Originally Posted by briank
Did Zen1 or Zen1+ improve over time?
I am a partner and Founder in an IT Firm here in Vegas. We do a lot, but my Main Focus is designing, building, maintaining, and servicing Servers, Workstations, and Desktops for Mid to Small Size Business (anywhere from 10 to 60 Workstations/Desktops in a Business, and anywhere from 0 to a Cluster of 8 Servers, depends on the Client.) I also have a huge focus on Networking Infrastructure, but thats not relevant here.
Since the Launch of Zen 1 I or my team have either built or bought over 150 Zen based systems, not including the Epyc Servers. About 60 Of those were Zen 1 Based Systems, and the Other 85 or so before the launch of Zen 2 were Zen+ Systems (Because of a error in our CRM/Asset Tracking Software the 2200G and 2400G are counted amongst Zen+ Data, meaning it balance between the 2 are actually far more even as we rolled out ALOT of 2400G based systems but I don't have an exact number on that right now). For those curious by the end of this week we will have already Rolled out 8 Zen2 Based systems, which is a lot of systems for us in a Month, especially considering I personally built them all as our OEM Partners have still not given us Zen2 Options yet.
Anyways, I only say all this to give you an idea of the amount of Zen Based systems I have dealt with. Even for the systems I don't personally build, it is part of my job to stability test the systems with the clients specific workloads, which means each PC generally spends anywhere from a day to a week in my lab before being put into production. I have become the Zen expert in our company just because of the amount of time I have spent with them, and considering our business consisted of almost 100 Percent Intel Chips before the Launch of Zen and Epyc, its become quite the asset to know these chips so well.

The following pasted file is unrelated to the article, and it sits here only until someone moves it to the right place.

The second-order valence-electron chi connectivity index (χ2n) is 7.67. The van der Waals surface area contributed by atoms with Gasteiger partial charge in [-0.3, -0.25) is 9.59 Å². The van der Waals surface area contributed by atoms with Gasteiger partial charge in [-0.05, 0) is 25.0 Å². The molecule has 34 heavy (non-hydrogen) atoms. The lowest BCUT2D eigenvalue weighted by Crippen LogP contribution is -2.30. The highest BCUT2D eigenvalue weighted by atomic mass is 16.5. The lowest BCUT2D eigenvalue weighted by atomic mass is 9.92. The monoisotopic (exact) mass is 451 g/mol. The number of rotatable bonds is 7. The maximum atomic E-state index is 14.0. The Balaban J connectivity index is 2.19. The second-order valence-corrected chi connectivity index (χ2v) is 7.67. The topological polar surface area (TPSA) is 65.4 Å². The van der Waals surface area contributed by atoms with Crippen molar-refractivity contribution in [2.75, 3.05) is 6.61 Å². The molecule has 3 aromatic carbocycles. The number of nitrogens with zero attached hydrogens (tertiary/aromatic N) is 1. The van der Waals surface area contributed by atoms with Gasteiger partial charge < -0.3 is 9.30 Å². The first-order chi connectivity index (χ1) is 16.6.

Anyways, the whole point of this post is to tell you that definitively, without a doubt, with both Zen, but even MORE so with Zen+, the average quality of the chips increased over the products life cycle, specifically with the X based chips. With the Original Zen for the first 4 to 6 Months, the average Clock that I could achieve with the X Chips that was AVX2 Stable was 3.8Ghz. There were some that could hit 4.1Ghz, but only a few, and none of them would remain stable with a heavy AVX2 Workload. After about 6 Months the average Clock For the 1800x specifically was increased to 4Ghz. I only had 1 Chip after the first 6 Months that could not remain stable at 4Ghz, the rest all did it with Ease or Higher. The 1700x almost all hit 4Ghz, but the 1700 Remained the most hit or Miss from the 8 cores. We did a lot less 6 Cores, funny enough for our clients it was either 2400G, or 8 Core Chips, we've rolled out less than 10 6 core based Zen 1 Chips. Because of this the sample size is much smaller for those chips, but I would imagine the trend holds true with that segment as well.
With Zen+ it was almost identical, except it took about 7 Months this time before the X chips started consistently hitting higher clocks then chips received in the first few batches. After about that 7 to 8 Month Mark, 2700x and 2600x Consistently out performed their non X counterparts, and also were able to in almost every case perform just as well as the best 2700x I received in the first few months. It was incredible how well their binning process has become. If you go and you buy a 2700x still in stock now, and bench it either against the 2700s bought at the same time, or a 2700x that was purchased at launch, I can almost guarantee you that you will be able to hit that 4.25Ghz All Core Frequency that the 2700x usually topped out at, at least 50mv Lower Voltage or More. And you have a much higher chance of your chip being one of the chips capable of going above 4.25Ghz. Its the same with the 2600x.
So knowing how refined AMD was able to make their binning process (and keep in mind, Zen+ was fabbed at GloFlo Not TSMC, But the Chips are sent to their Factories in Texas and New York after Fabrication, and they are Binned there) I have no doubt in my mind that in about 6 months time we will see the X parts specifically start to, at the very least, consistently hit the same clock speeds of the top performing early X Chips, and more then Likely will be hitting those same top clocks at lower voltages. There is still obviously silicon lottery involved that will dictate if your chip will go higher than the current top chips, but your chances of it being a lower performer like my 3900x will be heavily reduced unless you buy a Non X Model (which 3900 non x's were announced btw). So those of us who have lower performing 3900x then our forum counterparts, will have a much better chance of buying a chip that performs more like theirs, if we buy another in about 8 Months time. They may even have the binning process down a bit quicker this time, so we may start to notice this process happen a bit quicker, but only time will be able to tell us that.
Anyways, I thought you guys would find this interesting.